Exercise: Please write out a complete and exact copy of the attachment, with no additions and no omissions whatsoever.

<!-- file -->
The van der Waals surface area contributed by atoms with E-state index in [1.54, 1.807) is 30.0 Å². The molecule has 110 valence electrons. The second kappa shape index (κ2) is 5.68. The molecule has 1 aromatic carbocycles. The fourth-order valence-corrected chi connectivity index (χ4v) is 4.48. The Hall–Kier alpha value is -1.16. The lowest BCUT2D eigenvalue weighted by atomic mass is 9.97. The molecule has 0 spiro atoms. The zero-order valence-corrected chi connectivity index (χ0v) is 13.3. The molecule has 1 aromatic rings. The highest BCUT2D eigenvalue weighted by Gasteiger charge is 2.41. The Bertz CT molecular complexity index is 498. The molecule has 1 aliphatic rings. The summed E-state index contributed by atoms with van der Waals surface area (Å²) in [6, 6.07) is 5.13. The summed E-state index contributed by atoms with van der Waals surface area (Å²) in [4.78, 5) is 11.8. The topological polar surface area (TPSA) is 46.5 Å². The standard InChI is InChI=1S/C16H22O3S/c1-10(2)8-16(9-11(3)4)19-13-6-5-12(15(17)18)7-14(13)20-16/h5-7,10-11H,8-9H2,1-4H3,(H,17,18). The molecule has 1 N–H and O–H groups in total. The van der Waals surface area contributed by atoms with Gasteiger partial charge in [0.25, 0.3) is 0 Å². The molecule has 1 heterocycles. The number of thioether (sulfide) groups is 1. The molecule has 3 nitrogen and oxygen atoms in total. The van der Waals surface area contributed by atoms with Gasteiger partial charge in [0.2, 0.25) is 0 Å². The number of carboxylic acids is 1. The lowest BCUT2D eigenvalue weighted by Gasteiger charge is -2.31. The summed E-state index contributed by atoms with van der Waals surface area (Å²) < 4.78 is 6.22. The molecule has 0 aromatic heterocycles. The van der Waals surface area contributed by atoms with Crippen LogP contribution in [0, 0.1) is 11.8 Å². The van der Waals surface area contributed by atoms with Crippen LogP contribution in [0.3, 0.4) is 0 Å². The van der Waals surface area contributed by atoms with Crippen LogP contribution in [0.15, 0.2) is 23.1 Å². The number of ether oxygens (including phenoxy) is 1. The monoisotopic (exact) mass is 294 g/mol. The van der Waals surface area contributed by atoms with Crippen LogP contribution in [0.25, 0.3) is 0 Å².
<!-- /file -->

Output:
The van der Waals surface area contributed by atoms with E-state index in [1.54, 1.807) is 30.0 Å². The molecule has 110 valence electrons. The second kappa shape index (κ2) is 5.68. The molecule has 1 aromatic carbocycles. The fourth-order valence-corrected chi connectivity index (χ4v) is 4.48. The Hall–Kier alpha value is -1.16. The lowest BCUT2D eigenvalue weighted by atomic mass is 9.97. The molecule has 0 spiro atoms. The zero-order valence-corrected chi connectivity index (χ0v) is 13.3. The molecule has 1 aromatic rings. The highest BCUT2D eigenvalue weighted by Gasteiger charge is 2.41. The Bertz CT molecular complexity index is 498. The molecule has 1 aliphatic rings. The summed E-state index contributed by atoms with van der Waals surface area (Å²) in [6, 6.07) is 5.13. The summed E-state index contributed by atoms with van der Waals surface area (Å²) in [4.78, 5) is 11.8. The topological polar surface area (TPSA) is 46.5 Å². The standard InChI is InChI=1S/C16H22O3S/c1-10(2)8-16(9-11(3)4)19-13-6-5-12(15(17)18)7-14(13)20-16/h5-7,10-11H,8-9H2,1-4H3,(H,17,18). The molecule has 1 N–H and O–H groups in total. The van der Waals surface area contributed by atoms with Gasteiger partial charge in [0.25, 0.3) is 0 Å². The molecule has 1 heterocycles. The number of thioether (sulfide) groups is 1. The molecule has 3 nitrogen and oxygen atoms in total. The van der Waals surface area contributed by atoms with Gasteiger partial charge in [0.2, 0.25) is 0 Å². The number of carboxylic acids is 1. The lowest BCUT2D eigenvalue weighted by Gasteiger charge is -2.31. The summed E-state index contributed by atoms with van der Waals surface area (Å²) < 4.78 is 6.22. The molecule has 0 aromatic heterocycles. The van der Waals surface area contributed by atoms with Crippen LogP contribution in [0, 0.1) is 11.8 Å². The van der Waals surface area contributed by atoms with Crippen LogP contribution in [0.3, 0.4) is 0 Å². The van der Waals surface area contributed by atoms with Crippen LogP contribution in [0.15, 0.2) is 23.1 Å². The number of ether oxygens (including phenoxy) is 1. The monoisotopic (exact) mass is 294 g/mol. The van der Waals surface area contributed by atoms with Crippen LogP contribution in [0.25, 0.3) is 0 Å².